Aortic valve bypass surgery provides an alternative treatment option to traditional aortic valve replacement for patients who are at a high risk of developing aortic valve stenosis. For these patients, aortic valve bypass surgery offers many advantages that can help them avoid both stroke and cardiac arrest during the procedure.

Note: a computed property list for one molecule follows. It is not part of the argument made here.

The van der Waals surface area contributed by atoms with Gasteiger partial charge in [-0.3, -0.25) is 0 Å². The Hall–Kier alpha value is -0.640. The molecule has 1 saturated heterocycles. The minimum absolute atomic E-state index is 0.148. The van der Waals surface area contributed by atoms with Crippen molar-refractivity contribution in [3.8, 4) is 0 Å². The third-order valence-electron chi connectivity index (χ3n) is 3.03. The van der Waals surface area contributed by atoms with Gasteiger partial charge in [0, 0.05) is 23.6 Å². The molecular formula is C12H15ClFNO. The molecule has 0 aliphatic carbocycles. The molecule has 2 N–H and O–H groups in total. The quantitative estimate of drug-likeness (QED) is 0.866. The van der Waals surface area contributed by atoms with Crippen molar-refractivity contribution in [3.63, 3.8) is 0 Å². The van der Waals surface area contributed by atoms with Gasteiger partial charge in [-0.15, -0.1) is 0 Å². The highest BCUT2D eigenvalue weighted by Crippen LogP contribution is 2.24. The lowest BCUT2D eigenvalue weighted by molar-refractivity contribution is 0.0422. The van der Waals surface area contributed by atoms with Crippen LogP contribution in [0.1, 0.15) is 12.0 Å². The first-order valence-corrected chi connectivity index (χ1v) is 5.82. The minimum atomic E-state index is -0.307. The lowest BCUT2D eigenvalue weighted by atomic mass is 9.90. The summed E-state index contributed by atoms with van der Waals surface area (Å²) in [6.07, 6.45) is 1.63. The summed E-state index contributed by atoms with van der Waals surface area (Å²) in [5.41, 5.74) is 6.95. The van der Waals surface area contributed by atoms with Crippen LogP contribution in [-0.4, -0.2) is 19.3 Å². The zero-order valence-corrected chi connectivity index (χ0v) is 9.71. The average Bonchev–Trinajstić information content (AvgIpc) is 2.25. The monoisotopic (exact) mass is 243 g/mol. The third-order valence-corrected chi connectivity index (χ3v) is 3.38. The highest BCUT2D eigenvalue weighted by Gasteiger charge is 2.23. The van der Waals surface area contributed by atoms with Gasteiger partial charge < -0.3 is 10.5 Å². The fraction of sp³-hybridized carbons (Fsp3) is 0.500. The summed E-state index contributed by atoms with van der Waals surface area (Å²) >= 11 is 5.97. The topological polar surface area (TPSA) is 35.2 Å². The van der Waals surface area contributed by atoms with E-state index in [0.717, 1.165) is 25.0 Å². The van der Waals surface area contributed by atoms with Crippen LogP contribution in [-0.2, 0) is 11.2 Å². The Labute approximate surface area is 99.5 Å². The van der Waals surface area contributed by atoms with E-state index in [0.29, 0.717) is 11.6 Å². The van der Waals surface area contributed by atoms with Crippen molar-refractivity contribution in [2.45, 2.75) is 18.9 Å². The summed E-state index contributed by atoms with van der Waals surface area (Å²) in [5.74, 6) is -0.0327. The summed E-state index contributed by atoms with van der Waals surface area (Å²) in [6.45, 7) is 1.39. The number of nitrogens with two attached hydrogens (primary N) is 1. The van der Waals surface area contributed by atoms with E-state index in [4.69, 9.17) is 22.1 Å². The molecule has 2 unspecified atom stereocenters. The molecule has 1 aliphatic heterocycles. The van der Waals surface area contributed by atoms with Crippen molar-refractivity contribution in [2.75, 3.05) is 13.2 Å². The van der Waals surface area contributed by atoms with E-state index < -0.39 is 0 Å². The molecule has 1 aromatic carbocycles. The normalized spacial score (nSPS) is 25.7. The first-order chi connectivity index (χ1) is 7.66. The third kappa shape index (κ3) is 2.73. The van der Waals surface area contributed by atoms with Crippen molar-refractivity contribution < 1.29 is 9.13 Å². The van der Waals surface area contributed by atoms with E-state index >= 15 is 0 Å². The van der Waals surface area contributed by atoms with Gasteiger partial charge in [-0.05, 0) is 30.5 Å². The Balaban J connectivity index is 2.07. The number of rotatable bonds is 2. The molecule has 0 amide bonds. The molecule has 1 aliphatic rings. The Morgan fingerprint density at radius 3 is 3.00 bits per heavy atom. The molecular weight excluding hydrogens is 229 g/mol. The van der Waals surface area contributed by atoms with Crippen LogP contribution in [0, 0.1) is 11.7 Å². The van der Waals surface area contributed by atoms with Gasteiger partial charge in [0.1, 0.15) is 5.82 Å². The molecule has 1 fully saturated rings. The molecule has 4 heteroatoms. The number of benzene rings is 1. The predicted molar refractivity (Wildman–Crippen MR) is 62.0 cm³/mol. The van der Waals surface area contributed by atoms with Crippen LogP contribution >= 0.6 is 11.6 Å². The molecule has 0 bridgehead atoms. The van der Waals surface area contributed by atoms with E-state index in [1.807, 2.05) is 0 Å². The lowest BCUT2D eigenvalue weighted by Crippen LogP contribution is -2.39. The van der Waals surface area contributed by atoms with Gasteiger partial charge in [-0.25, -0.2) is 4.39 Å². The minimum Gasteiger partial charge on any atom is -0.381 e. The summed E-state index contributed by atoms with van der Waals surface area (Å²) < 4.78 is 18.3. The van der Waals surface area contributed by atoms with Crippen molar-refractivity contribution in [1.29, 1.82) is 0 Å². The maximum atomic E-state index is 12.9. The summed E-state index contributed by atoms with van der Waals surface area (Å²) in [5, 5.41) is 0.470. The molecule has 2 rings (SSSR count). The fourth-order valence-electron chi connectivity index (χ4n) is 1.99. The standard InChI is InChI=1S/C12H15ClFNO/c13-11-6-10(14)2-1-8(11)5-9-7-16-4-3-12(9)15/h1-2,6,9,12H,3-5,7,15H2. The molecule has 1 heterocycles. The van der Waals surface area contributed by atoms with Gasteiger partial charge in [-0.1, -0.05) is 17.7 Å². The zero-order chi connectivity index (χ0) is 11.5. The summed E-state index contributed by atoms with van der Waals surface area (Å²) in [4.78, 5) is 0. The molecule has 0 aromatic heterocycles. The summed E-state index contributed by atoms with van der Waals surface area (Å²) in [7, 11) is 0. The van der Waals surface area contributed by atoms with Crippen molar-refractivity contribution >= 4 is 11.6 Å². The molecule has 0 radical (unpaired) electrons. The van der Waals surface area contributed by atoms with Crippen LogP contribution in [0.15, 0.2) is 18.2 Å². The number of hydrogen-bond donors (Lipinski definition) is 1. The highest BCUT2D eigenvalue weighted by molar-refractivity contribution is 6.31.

In this video, the Maryland Heart Center's Dr. James Gammie narrates the steps of aortic valve bypass surgery as it is performed on an 83 year old male patient. SPEAKER 1: Aortic valve bypass surgery, also known apicoaortic conduit surgery, provides an alternative method for treating valvular aortic stenosis. Aortic valve bypass surgery works by shunting blood from the apex of the left ventricle to the descending thoracic aorta through a valved conduit. Aortic valve bypass surgery offers several advantages compared to conventional aortic valve replacement. Cross-clamping of the ascending thoracic aorta is not necessary. Debridement of the native calcific valve is not required. Cardiopulmonary bypass is not necessary to carry out aortic valve bypass surgery. And the patient does not require cardioplegic cardiac arrest. In the situation where the patient has patent cardiac bypass grafts, a redo sternotomy is avoided, as aortic valve bypass surgery is performed through the left chest. Patient-prosthesis mismatch cannot occur after aortic valve bypass surgery, as the effective orifice area is the sum of the conduit valve and the native valve. This video will demonstrate an aortic valve bypass operation on an 83-year-old gentleman who presented with symptomatic critical aortic stenosis. The mean aortic valve gradient by echocardiography was 60. The patient has undergone previous coronary bypass surgery 18 years prior to presentation. All grafts were patent, including this internal mammary artery, which was adherent to the mid-portion of the sternum. We offered the patient aortic valve bypass as an alternative to conventional aortic valve replacement. This intraoperative transesophageal echocardiogram demonstrates the severe aortic stenosis. He had trileaflet calcific AS. The ejection fraction was significantly depressed at approximately 25% to 30%. There was mild aortic insufficiency. We have felt comfortable performing aortic valve bypass surgery in the presence of up to moderate aortic insufficiency or mitral regurgitation. The conduit is constructed on the back table while the patient is being positioned. The conduit consists of three components. The apical connector is made of polypropylene and is in a rigid stented connector. It's commercially available. It has a silicon sewing ring. And it, in turn, is connected to a replacement heart valve. Any type of heart valve can be used. We have generally chosen to use a stentless porcine bioprosthesis. Finally, the final component of the aortic valve bypass conduit is a standard Dacron graft with an eight-millimeter side-branch. We have used this side-branch for direct inflow from the cardiopulmonary bypass machine. The patient is position with the left chest up. The first step is to place a venous cannula in the left groin. Once this is complete a sixth intercostal space thoracotomy is performed. The apex of the heart is exposed, as is the descending thoracic aorta. We have found it helpful to tack the diaphragm in a caudad direction. We have generally shingled a rib in the medial aspect of the incision. The first step in the operation is to carry out the distal anastomosis. A partial-occlusion clamp is placed on the descending thoracic aorta in the appropriate position. It's critically important to size the graft appropriately, as well as to orient the graft in such a direction that the apical connector is pointed directly toward the heart. We prefer to perform this anastomosis using running 4-0 monofilament suture. At this point the partial-occlusion clamp is removed. And hemostasis is assured. This demonstrates that the stentless valve is completely competent. Next, the pericardium is incised, tacked up, and the apex of the ventricle is completely exposed. At this point we mark our target zone where we plan to insert the apical connector in the ventricle. Rather than inserting it in the true apex of the left ventricle, we have found it helpful to choose a spot approximately 1 to 2 centimeters directly lateral to the true apex of the ventricle. Sutures are then placed in a circumferential fashion about the planned insertion site. We use 2-0 monofilament sutures with large pledgets, and use a total of approximately eight sutures. We have found that it is critically important to take deep bites in the ventricular myocardium. Superficial bites will result in tearing of the fat on the myocardium. These bites, again, need to be deep and nearly full thickness of the myocardium. The sutures are then placed through the sewing ring, much as one would place sutures through the sewing ring of a prosthetic valve. At this point we have connected the eight-millimeter side-branch to the inflow from the cardiopulmonary bypass machine. And a cross-clamp is placed on the graft to avoid air embolism. The ventricle is sharply incised, and a standard 14-French Foley catheter is inserted into the ventricle. The Foley balloon is inserted such that it is slightly larger than the circular coring knife chosen to carry out the coring of the ventricle. Tension is placed on the Foley catheter and a plug of apical myocardium is cored out. Any oozing can be controlled with digitally, and the apical connector is inserted into the apex of the ventricle. We have found that it is important to choose an apical coring knife that is approximately 85% the diameter of the apical connector. This achieves a snug fit in the ventricle and minimizes blood loss. At this point the sutures are tied down to secure the apical connector in the apex. The graft is de-aired and the clamp removed. At this point, the left ventricular outflow tract obstruction of aortic stenosis has been relieved. This demonstrates the plug of apical myocardium, which has been removed. We use an ultrasound flow probe to demonstrate flow through the graft. The side-branch is stapled off and oversewn. And this video demonstrates the final result. We have generally chosen to cover the stentless valve with a segment of Dacron graft in order to avoid abrasion injury against the chest wall. This is the postoperative TEE demonstrating that the apical connector is nicely situated in the apex of the left ventricle. There continues to be flow through the native aortic valve. And this postoperative study demonstrates excellent flow through the conduit. This is the patient's postoperative CT scan demonstrating the conduit in good position. One can easily see the conduit valve. This postoperative MRI demonstrates flow into the descending thoracic aorta through the aortic valve bypass conduit. There was a small area of retrograde flow just above its insertion point. We have done quantitative echocardiographic evaluation of flow after aortic valve bypass surgery, and found that approximately one third of cardiac output traverses the native stenotic aortic valve and 2/3 is carried by the conduit. Aortic valve bypass surgery is highly efficacious at dropping the native aortic valve gradient. In our experience, the mean gradient has dropped from 43 to 10. In conclusion, aortic valve bypass surgery is a valuable option for the high-risk aortic stenosis patient. Aortic valve bypass surgery uses established prosthetic valves, and is associated with a greater than 30-year clinical experience. There are currently patients that are now more than 25 years out from aortic valve bypass surgery and doing well, clinically. It offers the opportunity to treat aortic stenosis without the cardiopulmonary bypass machine, without aortic cross-clamping, and without a sternotomy. We would like to thank Ivan George, the MASTRI Center, Bart Griffith, and John Brown.